I do a lot of math and science research, and I code exclusively in Matlab, at a research university.

I recently started looking around for an industry job but found that nearly all employers ask for coding backgrounds in C++, Java, or Python. The only employer that favors Matlab is MathWorks, the maker of Matlab.

How and where could I search a little deeper to find some employers that use Matlab?

As for location, I'm interested in working in California, Boston, and New York City.

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    Are you desperate to stay writing MATLAB or would you consider learning another language if an employer was prepared to invest in that? As you're discovering, MATLAB shaped holes are pretty rare. Jun 22, 2018 at 22:19
  • @PhilipKendall good question; I'd certainly consider learning another language, if the job offer were decent, overall, although I really enjoy modeling and simulations, and all the great tools from the Matlab File Exchange community, and I'd like to maximize my time doing modeling work, and minimal time coding. What would you suggest? Should I leave some note on my resume that says something to the effect of, "willing to learn a new programming language"? Thanks Jun 23, 2018 at 0:04
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    If you want to do modelling and simulations then Python would be a great language to learn. It's replacing MATLAB in many domains. Check out what people are doing with it.
    – Ben Mz
    Jun 23, 2018 at 6:04

2 Answers 2


Many employers hire people with MATLAB skills in industries as diverse as financial technology, marine engineering, and image analysis in neuroscience and astronomy.

Frequent MATLAB-related locations online and in real-life. Examples include online forums where people discuss using MATLAB in specific problem domains. Also, local meet-ups related to MATLAB or uses of MATLAB.

Search job forums for MATLAB and see who is hiring.

Contact recruiters in cities you want to work and judge how eager they are to talk to you.

Check out the MathWorks website where they have stories about companies and institutions using MATLAB.

Talk to your university professors, especially adjunct professors about companies they may have partnered with who use MATLAB.

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    You can also look for employees using MATLAB on e.g. LinkedIn. Although that's probably one of the less-good suggestions. Jun 22, 2018 at 22:01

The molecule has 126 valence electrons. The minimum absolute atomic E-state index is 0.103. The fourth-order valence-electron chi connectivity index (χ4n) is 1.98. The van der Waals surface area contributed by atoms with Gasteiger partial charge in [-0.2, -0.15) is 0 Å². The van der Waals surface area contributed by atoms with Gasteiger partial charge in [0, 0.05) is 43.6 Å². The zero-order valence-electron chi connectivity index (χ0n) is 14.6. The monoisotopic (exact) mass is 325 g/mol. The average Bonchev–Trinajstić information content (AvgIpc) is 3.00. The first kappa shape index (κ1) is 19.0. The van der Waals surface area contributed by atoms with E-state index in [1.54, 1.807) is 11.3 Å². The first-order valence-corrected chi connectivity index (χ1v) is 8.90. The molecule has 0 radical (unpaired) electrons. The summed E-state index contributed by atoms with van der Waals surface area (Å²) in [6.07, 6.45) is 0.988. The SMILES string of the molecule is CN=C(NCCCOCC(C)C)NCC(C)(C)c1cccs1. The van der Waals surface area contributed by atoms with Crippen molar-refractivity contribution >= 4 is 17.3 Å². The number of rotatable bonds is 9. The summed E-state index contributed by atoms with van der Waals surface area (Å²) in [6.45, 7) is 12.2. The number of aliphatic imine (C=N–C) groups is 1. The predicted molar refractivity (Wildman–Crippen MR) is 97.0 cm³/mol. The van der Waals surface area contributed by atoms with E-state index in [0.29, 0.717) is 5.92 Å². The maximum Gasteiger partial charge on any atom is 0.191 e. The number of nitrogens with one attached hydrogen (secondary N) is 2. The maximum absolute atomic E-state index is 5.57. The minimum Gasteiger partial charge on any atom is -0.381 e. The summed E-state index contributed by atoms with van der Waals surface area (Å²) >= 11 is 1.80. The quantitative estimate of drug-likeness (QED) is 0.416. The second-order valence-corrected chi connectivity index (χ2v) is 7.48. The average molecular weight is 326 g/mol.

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    Thanks Ben, I've tried a bit of all your suggestions except for the last: asking my university professors. I almost feel at risk of being judged by them negatively, since my research is currently in a pretty serious phase (e.g. midway between start of an idea and a paper submission). I guess as more time passes, I might feel more comfortable having these discussions with them. Jun 23, 2018 at 0:10
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    Mathworks has done a good job developing an "ecosystem" around their core products. There are many companies selling addons. Look here. mathworks.com/products/connections/… . Find out if some of them are hiring. They run trade shows all over the world. matlabexpo.com Go to one.
    – O. Jones
    Jun 23, 2018 at 11:49

Who's hiring in your field?

Mathworks themselves. They're a big sponsor of public radio in my area, announcing plenty of job openings.

They have done a good job developing an "ecosystem" around their core products. There are many companies selling addons. Look here. https://www.mathworks.com/products/connections/search-services.html?q=&page=1 .

Maybe you work with one or more of these addon products. At any rate you can use this list of addon providers as prospective employers.

Mathworks runs trade shows all over the world. http://www.matlabexpo.com/ Print up a bunch of business cards saying you're looking for work and giving your contact information, and print up some resumes / CVs. Go to one of the trade shows and talk to everybody. Ask people, "What do you do?" and "Do you know anybody who's hiring?"

Believe me, these questions aren't rude or a sign of weakness. Not at all. People want to make connections and help other people get started in a specialized field.

You're looking for work at a good time. Many employers have openings.

And: diversify your skills as you are able. (I started out as a chemistry grad student, programming image stuff in FORTRAN. I now use Javascript and other languages. Long careers aren't tied to particular technology stacks.)

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